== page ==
I don't know if autostart is obviously worse than manual start, in terms of practical security. They have different trade-offs, different places where security boundaries exist. Manual start might require you to alter your application to prompt for a passphrase, depending on how you start your database. Even if database start is done manually, it still requires the person issuing the proserve to enter the passphrase. That means potentially many more people (e.g. operations staff on rotating shifts) might need to know at least the user passphrase, as opposed to using autostart. How will they handle that? Will they memorize it? Very doubtful, if the passphrase is suitably strong. Will they write it down? Store it in a file? If so, where is that file stored and how is it protected from unauthorized access or copying? Can you prove to an auditor that its contents don't exist elsewhere? Does your employee-termination policy call for changing the user and admin passphrases? If the function is outsourced, do you even know when there is employee turnover?

The passphrases are the keys to the kingdom. If the passphrases are compromised, any security provided by TDE is lost. If the passphrases are lost, the impact depends on keystore configuration. With manual start, you can never open your database again. With autostart, you can at least open your database and read the data to be able to create a new database from it.

So ideally I'd still like to achieve a way of when a VM is rebooted that the DBs and systems etc startup themselves.
Different situations have different needs. Some people run a 24/7 application and have 24/7 operations staff, either working or on call. Or both staff and application are business hours-only. In those cases, manually starting databases is feasible and, perhaps, preferable. I like to see my databases come up and know that they aren't throwing unexpected errors. But of course, this approach isn't always feasible. You might have no after-hours staff. Or be working at such scale that manual intervention isn't cost-effective. In these cases you may need to automate to meet an SLA.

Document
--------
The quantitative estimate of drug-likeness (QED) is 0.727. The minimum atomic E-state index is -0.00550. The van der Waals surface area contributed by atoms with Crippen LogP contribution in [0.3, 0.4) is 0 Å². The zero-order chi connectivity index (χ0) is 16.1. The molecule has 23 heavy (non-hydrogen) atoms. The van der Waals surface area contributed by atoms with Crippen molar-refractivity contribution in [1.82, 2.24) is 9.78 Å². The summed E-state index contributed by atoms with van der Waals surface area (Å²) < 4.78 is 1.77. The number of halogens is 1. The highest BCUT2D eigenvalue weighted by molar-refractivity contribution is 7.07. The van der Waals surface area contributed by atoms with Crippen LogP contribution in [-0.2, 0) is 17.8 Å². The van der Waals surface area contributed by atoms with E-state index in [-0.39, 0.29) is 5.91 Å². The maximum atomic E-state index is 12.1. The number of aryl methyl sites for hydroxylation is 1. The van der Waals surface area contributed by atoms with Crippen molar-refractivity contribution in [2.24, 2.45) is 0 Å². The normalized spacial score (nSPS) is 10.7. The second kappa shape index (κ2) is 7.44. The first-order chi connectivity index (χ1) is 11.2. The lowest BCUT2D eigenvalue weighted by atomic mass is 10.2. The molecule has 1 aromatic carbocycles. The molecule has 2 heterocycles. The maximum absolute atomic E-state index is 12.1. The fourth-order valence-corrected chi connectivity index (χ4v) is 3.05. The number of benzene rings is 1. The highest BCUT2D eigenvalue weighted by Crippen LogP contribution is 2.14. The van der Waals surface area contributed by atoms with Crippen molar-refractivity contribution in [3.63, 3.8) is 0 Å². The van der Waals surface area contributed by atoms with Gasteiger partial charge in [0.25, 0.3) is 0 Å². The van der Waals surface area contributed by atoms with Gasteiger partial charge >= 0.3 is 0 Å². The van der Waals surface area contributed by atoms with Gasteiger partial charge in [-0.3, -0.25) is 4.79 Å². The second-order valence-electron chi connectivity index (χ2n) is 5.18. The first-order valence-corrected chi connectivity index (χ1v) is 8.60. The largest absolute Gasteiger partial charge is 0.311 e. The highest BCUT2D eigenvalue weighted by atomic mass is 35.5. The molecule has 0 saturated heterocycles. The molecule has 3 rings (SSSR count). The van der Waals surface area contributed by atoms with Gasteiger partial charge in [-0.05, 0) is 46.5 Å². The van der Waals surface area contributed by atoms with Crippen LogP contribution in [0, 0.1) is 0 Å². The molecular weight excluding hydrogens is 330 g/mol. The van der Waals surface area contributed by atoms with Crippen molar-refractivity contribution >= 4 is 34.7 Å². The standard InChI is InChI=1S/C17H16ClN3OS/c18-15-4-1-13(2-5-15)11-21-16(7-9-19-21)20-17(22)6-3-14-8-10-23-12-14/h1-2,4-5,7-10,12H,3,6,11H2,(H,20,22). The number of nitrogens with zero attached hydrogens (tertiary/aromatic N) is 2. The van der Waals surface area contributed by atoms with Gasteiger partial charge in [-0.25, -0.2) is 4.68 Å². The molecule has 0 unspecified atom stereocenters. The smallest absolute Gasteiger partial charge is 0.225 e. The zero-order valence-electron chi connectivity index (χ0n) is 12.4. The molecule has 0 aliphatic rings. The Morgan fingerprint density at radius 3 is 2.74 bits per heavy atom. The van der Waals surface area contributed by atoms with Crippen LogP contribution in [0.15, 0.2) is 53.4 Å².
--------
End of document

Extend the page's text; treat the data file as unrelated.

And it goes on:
So you can use cron jobs in Unix or the OE Admin server on Windows (or Unix). If you intend to use Admin server to autostart your managed TDE-enabled database, you cannot configure it for manual start of the keystore. If you intend to use scripts, again you have to store your passphrase and that has its own issues.

Another area to consider is implementation and maintenance. You know how to deploy and configure your application databases, and how to do tasks like backup and dump & load; you may have scripts to automate those things. Take time to consider how the use of TDE should change your logic, if applicable. For example, does your D&L process dump and recreate encryption policies; does your database backup script also back up the .ks file; do you know when and how to rebind the keystore to the database; etc.

Rob Fitzpatrick Sponsor
Happy to help. For the most part, the docs are pretty good for TDE, at least for theory and syntax, so I encourage a full read-through. I'd say they are somewhat lacking in operational details. I suggest practicing with sports and go through your deployment and maintenance tasks. Try a D&L, backup, restore, procopy, etc., to feel confident you know how TDE impacts everything you do. Good luck!
Yes - that's just it. I've read a lot of the docs - found a great old powerpoint from PUG 2011 or thereabouts - but as you say nothing about operational.

I get the feeling docs like this are aimed at dedicated DBAs etc. Whereas the company I work for most customers run sub 10GB databases on small VMs and want the software to look after itself :)